With Richard Freeman’s medical tribunal still incomplete as it reaches the end of its latest schedule on Thursday, a new timeframe has been announced to bring the hearing to a conclusion in May 2021.
Having started out in February 2019, the fit-for-practice hearing that centres on the testosterone gels ordered to the national velodrome by the former Team Sky and British Cycling doctor, will therefore exceed two years.
Under the new timeframe, which has been worked around existing commitments of the lawyers and tribunal panel members, the final scheduled sitting is May 4-7. That brings the case right up against the 10-year anniversary of the testosterone delivery, after which anti-doping charges could not be leveled, under the World Anti-Doping Agency’s Statute of Limitations.
UK Anti-Doping, which first heard about the testosterone delivery and passed its evidence on to the General Medical Council (GMC), has been poised to take action if the GMC was able to substantiate the key allegation that Freeman ordered the banned substance “knowing or believing” it was to be administered to a rider.
At the time of the delivery, in June 2011, an eight-year statute of limitations was in place, but the new 10-year limit, imposed in 2015, is understood to now apply.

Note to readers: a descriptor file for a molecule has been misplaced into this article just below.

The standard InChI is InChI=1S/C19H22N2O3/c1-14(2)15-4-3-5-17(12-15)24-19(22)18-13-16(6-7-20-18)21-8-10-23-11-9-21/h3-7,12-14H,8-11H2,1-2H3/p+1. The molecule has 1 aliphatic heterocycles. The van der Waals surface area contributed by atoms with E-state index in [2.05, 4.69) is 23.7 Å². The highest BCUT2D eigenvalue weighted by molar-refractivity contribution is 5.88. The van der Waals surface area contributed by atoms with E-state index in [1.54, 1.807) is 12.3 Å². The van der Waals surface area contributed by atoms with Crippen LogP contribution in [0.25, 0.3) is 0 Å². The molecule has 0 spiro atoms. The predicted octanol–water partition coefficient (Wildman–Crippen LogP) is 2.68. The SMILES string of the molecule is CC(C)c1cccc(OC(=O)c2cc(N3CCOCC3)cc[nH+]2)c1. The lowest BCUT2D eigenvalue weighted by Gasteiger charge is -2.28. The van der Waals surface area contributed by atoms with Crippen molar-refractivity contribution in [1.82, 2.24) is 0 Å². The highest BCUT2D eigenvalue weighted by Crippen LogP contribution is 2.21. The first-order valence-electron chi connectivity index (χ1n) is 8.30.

The tribunal will reconvene on January 22 and will sit again from January 25-27, in order to complete the ‘facts’ stage of the process, where Freeman and his defence team dispute the allegations tabled by the GMC.
Freeman has accepted 18 of the 22 original allegations but is disputing the four relating to the testosterone gels, claiming he ordered them to the treat erectile dysfunction of senior coach Shane Sutton.
Freeman’s legal team called their witnesses this week and the GMC, whose key witness Shane Sutton stormed out after cross-examination last November, called its final witness on Wednesday.
The tribunal is expected to deliver a decision on the facts on March 2. After that, the hearing will move to the ‘impairment’ phase, where the doctor’s fitness to practice is assessed in light of the findings. Both sides can still call witnesses at this stage before the process concludes with a decision regarding any punishment.
The tribunal will reconvene for this for three days from March 17-19, before another four-day session six weeks later, from May 4-7.
In theory, that will bring the process to an end, but it has sailed past every deadline set so far, and more twists and turns can’t be ruled out.
On Wednesday, professor Don Grubin, a witness for the GMC, reportedly told the tribunal he believed Freeman showed signs of post-traumatic stress disorder after last November’s hearing, when Sutton blasted him as a “spineless individual” before storming out.
Earlier this week, Freeman’s team called Tony Cooke, father of former Olympic champion Nicole Cooke, and former rider Květoslav Palov, as they sought to bring doping allegations surrounding Sutton back to the surface.
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